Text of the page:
PPE: From healthcare crisis to fashion trend
A few months ago, Eric Phu, co-founder of made-to-measure t-shirt brand Citizen Wolf, started investigating how to manufacture personal protective equipment (PPE) at the company’s factory in Sydney.
Like others in the retail sector, Phu had heard about the global shortage of face masks, surgical gowns and gloves that was sending PPE prices through the roof and putting healthcare workers’ lives at risk during the coronavirus pandemic.
Unlike most brands, however, he had access to a laser cutting machine and a team of skilled sewers who could make PPE locally. And with demand for discretionary goods like t-shirts in freefall, he had the capacity to do so. It seemed like a win-win.
But almost as soon as Phu started researching the relevant standards and sent a request for information to the Australian government, he encountered obstacles.
“Getting the right materials – they need to be medical grade – as well as the patterns to be compliant [with the standards] is really hard, especially for small brands,” Phu told Inside Retail.
“Besides being very convoluted, there’s a cost involved to obtain the standards. And while some have been released for free, it’s still a maze to go through them, and we needed a lot of help to interpret them.”
In the end, Phu decided against making PPE, at least until the government provides more support and direction for new manufacturers like Citizen Wolf.
“We are still willing to help when the time comes,” he said.
Even large fashion brands like Nobody Denim, which boasts a 2500sqm factory in Melbourne, have seen their PPE pivots held up by red tape.
“We are still working on it and we need to be persistent that something will come out of it,” John Condilis, Nobody Denim’s managing director, told Inside Retail.
“We are not going to give up and it’s about creating a model of creating PPE for generations to come.”
A chic alternative
As the number of new coronavirus cases in Australia nears zero, the shortage of medical grade PPE no longer appears to be as critical as it was a few months ago. But people’s eyes have been opened to the opportunity in this niche category, and several retailers are taking steps to make PPE a permanent part of their offering.
Overseas, big brands are also taking up the opportunity. Designer label Off-White is selling a face mask for US$95, while Disney is offering reusable masks featuring Disney, Star Wars and Marvel characters (the organisation donated one million face masks to communities in need recently).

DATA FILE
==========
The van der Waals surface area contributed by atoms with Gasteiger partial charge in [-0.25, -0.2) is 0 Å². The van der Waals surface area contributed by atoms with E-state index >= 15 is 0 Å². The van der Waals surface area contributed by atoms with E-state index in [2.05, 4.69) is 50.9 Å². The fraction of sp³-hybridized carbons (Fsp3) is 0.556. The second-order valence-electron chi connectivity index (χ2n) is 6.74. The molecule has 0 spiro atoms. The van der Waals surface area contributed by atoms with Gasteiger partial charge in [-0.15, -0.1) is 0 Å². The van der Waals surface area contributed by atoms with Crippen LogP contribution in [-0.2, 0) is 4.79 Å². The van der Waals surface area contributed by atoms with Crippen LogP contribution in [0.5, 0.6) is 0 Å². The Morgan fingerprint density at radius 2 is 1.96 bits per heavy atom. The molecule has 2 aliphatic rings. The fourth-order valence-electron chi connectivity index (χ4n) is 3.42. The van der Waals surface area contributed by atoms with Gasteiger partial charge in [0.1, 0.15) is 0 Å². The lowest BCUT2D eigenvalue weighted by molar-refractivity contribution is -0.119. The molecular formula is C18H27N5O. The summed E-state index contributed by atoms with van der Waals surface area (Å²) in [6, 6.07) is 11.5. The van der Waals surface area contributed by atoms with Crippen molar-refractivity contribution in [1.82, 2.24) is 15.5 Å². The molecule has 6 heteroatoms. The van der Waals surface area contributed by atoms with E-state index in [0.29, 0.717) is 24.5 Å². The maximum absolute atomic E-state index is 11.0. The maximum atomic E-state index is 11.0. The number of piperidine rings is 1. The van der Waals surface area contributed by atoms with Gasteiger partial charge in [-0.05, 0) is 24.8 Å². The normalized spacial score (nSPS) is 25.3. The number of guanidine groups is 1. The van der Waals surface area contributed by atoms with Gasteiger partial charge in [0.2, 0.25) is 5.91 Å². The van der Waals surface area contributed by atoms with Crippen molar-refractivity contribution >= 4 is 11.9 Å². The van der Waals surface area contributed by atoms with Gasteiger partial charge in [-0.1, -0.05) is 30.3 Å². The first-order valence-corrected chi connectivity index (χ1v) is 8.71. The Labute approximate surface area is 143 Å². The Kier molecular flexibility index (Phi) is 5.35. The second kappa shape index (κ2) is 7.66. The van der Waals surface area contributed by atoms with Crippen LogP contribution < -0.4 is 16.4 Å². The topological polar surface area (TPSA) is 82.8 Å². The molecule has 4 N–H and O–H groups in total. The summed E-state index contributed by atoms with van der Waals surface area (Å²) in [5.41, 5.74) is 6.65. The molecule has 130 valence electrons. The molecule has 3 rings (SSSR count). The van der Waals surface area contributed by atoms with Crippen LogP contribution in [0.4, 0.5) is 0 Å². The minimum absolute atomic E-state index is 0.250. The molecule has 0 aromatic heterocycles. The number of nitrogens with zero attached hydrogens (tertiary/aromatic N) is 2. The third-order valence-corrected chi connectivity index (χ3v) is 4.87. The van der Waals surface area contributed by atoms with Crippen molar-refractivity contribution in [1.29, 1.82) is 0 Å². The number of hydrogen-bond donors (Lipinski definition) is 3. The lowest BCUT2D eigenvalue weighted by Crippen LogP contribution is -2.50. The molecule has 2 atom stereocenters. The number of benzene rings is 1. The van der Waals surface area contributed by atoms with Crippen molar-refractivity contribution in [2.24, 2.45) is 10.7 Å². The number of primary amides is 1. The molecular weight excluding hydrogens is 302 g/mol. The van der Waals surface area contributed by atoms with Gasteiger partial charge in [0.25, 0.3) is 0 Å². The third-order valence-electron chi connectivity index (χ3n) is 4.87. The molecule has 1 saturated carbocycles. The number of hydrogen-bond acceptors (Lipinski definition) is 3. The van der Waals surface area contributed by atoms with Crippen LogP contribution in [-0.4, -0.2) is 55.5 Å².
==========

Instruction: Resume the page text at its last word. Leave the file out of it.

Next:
Local womenswear brand Fella Hamilton has been making scrubs, surgical gowns and face masks at its Moorabbin, Victoria, factory for the past two months. While the brand initially hoped to supply hospitals dedicated as COVID-19 hubs, most of its orders so far have come from private hospitals, aged care facilities and medical and dental clinics.
Sharon Hamilton, Fella Hamilton’s CEO, has been in touch with several agencies involved in the process of supplying hospitals and healthcare workers and has listed the brand on a directory of garment manufacturers that has been distributed to state governments.
“I think a lot of departments [are] just waiting and sussing out to make sure they know where to order if they need them,” she told Inside Retail.
In the meantime, Fella Hamilton is selling PPE directly to customers through its e-commerce site and plans to expand the range off the back of strong sales.
“We are still selling our scrubs and gowns well,” Hamilton said.
According to a recent report from market research firm Valuates, the global PPE market is expected to reach US$58.7 billion (A$89.9 billion) by 2025, fuelled by the COVID-19 crisis. The fastest growth is expected to occur in Asia Pacific, thanks in part to consumer preferences for products that incorporate both protection and fashion.
That is where brands like Papinelle are getting involved. Best known for selling silk pyjama sets, the retailer recently decided to turn some of its leftover fabric into matching silk face masks.
“Using silk provides a chic alternative to standard masks and also has the added benefit of being sustainable, washable and reusable,” Renae James, Papinelle’s founder, told Inside Retail.
The masks are not designed for medical use, though they do have a pocket to accommodate disposable filters, but rather with travel in mind.
“We imagine they will be the new eye mask on flights,” James said.
Because she’s not targeting healthcare workers, James didn’t have to jump through hoops to get her masks on the market. And customers seem comfortable with the message that they don’t offer medical-grade protection.
Papinelle’s first batch of face masks sold out in just one week, and its second run was gone in nine days.
“We are receiving emails daily from customers who would like to be advised of when we will receive more stock, so it seems that the organic way of letting our customers know of the existence of this product has worked and has been taken the right way,” James said.
“We would love to offer this silk option to our customers for as long as it will be needed.”
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